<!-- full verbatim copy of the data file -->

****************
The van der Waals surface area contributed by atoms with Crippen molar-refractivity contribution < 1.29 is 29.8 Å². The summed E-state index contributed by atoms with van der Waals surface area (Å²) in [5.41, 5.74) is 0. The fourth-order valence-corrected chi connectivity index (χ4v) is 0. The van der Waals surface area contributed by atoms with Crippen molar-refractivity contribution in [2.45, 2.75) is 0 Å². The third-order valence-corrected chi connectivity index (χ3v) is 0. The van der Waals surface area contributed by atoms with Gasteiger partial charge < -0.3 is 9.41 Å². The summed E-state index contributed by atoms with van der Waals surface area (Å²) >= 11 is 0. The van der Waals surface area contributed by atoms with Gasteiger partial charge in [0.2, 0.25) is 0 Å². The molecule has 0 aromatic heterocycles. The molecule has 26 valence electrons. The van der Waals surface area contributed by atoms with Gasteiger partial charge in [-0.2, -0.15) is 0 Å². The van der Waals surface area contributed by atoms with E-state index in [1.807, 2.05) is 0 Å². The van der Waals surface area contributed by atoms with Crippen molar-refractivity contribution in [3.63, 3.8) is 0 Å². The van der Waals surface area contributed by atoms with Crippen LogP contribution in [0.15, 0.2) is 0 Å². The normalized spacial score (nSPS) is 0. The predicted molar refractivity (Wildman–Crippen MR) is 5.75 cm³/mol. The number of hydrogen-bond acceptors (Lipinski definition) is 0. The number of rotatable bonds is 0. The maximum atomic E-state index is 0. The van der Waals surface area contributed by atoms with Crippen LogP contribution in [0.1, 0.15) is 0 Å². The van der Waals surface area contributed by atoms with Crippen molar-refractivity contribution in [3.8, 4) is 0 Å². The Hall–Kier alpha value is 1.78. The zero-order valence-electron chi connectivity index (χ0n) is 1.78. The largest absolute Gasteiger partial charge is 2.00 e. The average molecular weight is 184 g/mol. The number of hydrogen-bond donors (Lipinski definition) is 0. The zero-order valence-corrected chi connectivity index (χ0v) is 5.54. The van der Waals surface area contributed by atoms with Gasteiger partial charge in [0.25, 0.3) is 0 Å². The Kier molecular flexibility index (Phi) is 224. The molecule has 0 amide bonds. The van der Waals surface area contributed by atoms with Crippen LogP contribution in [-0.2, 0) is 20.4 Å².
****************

The van der Waals surface area contributed by atoms with Crippen molar-refractivity contribution < 1.29 is 29.8 Å². The summed E-state index contributed by atoms with van der Waals surface area (Å²) in [5.41, 5.74) is 0. The fourth-order valence-corrected chi connectivity index (χ4v) is 0. The van der Waals surface area contributed by atoms with Crippen molar-refractivity contribution in [2.45, 2.75) is 0 Å². The third-order valence-corrected chi connectivity index (χ3v) is 0. The van der Waals surface area contributed by atoms with Gasteiger partial charge < -0.3 is 9.41 Å². The summed E-state index contributed by atoms with van der Waals surface area (Å²) >= 11 is 0. The van der Waals surface area contributed by atoms with Gasteiger partial charge in [0.2, 0.25) is 0 Å². The molecule has 0 aromatic heterocycles. The molecule has 26 valence electrons. The van der Waals surface area contributed by atoms with Gasteiger partial charge in [-0.2, -0.15) is 0 Å². The van der Waals surface area contributed by atoms with E-state index in [1.807, 2.05) is 0 Å². The van der Waals surface area contributed by atoms with Crippen molar-refractivity contribution in [3.63, 3.8) is 0 Å². The van der Waals surface area contributed by atoms with Crippen LogP contribution in [0.15, 0.2) is 0 Å². The normalized spacial score (nSPS) is 0. The predicted molar refractivity (Wildman–Crippen MR) is 5.75 cm³/mol. The number of hydrogen-bond acceptors (Lipinski definition) is 0. The number of rotatable bonds is 0. The maximum atomic E-state index is 0. The van der Waals surface area contributed by atoms with Crippen LogP contribution in [0.1, 0.15) is 0 Å². The van der Waals surface area contributed by atoms with Crippen molar-refractivity contribution in [3.8, 4) is 0 Å². The Hall–Kier alpha value is 1.78. The zero-order valence-electron chi connectivity index (χ0n) is 1.78. The largest absolute Gasteiger partial charge is 2.00 e. The average molecular weight is 184 g/mol. The number of hydrogen-bond donors (Lipinski definition) is 0. The zero-order valence-corrected chi connectivity index (χ0v) is 5.54. The van der Waals surface area contributed by atoms with Gasteiger partial charge in [0.25, 0.3) is 0 Å². The Kier molecular flexibility index (Phi) is 224. The molecule has 0 amide bonds. The van der Waals surface area contributed by atoms with Crippen LogP contribution in [-0.2, 0) is 20.4 Å².